24 Jul Illuminations: Ones to Watch
Phoebe Toland’s sculptures feel more like three-dimensional paintings. Shadows created by structure leave another kind of line in place. Although most of her pieces are made from wood and paint, they induce an ethereal presence, at once both substantial and gossamer. Intercepting shapes combined with pastel colors achieve a sense of delicacy and weightlessness, while the concreteness of the wood binds us to the earth.
By contrast her paintings make use of bold colors with specific references to landmarks, subdivisions and places relevant to civilization that are then marked over with graffiti-like images — a kind of ‘We Are Here’ planting of a flag — that pull together both ends of society into a single abstract edifice.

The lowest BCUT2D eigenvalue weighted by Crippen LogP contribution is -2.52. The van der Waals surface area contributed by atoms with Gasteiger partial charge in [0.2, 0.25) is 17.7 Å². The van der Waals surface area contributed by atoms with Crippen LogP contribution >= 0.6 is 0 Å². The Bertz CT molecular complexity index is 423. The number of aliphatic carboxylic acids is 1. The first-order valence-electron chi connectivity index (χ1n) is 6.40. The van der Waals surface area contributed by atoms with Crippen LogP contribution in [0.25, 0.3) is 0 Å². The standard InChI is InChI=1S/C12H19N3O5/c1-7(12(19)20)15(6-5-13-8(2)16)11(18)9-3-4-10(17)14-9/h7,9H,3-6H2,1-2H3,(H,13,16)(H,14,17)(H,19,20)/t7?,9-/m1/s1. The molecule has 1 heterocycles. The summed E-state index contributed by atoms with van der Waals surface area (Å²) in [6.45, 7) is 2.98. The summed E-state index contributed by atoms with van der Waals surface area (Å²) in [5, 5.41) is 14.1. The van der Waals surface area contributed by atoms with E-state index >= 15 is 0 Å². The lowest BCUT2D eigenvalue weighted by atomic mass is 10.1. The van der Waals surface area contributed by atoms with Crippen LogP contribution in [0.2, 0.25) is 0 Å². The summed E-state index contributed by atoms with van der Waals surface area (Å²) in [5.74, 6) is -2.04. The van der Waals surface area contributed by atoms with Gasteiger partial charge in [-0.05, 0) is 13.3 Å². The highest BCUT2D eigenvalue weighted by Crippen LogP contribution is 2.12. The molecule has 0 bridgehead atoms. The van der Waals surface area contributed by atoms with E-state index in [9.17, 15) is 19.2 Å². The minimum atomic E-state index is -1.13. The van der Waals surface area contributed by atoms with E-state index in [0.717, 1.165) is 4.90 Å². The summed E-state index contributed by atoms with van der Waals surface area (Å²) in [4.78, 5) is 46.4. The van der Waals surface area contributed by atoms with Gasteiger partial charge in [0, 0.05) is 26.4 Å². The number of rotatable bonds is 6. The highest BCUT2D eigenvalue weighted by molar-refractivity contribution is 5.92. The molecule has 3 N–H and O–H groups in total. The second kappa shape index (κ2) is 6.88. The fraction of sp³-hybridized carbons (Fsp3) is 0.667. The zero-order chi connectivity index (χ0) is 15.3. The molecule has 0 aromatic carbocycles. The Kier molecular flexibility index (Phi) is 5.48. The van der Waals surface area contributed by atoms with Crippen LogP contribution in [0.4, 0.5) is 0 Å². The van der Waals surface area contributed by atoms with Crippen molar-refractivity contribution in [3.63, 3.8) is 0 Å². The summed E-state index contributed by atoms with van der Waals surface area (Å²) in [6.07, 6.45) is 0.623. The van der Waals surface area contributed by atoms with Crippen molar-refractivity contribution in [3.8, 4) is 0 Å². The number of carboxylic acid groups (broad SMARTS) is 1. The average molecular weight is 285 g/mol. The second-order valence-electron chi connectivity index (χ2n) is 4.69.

Toland’s work resides in both private and public collections including the University of Montana, Missoula; the Holter Museum, Helena, Montana; the Yellowstone Art Museum, Billings, Montana; David and Anita August’s collection in Portland, Oregon; the private collection of Arthur Williams, New York, New York; and Anne and Harry Wollman, Woodstock, Vermont, among others.
She has shown her work at the Lorinda Knight Gallery, Spokane, Washington; the Turman Larison Contemporary, Helena, Montana; the Flatiron Gallery, Billings, Montana; and the Margo Jacobsen Gallery, Portland, Oregon. Her work has garnered many awards and honors including a 2005 Adolph and Ester Gottlieb Foundation Grant. She is represented by the Turman Larison Contemporary Gallery, in Helena, Montana.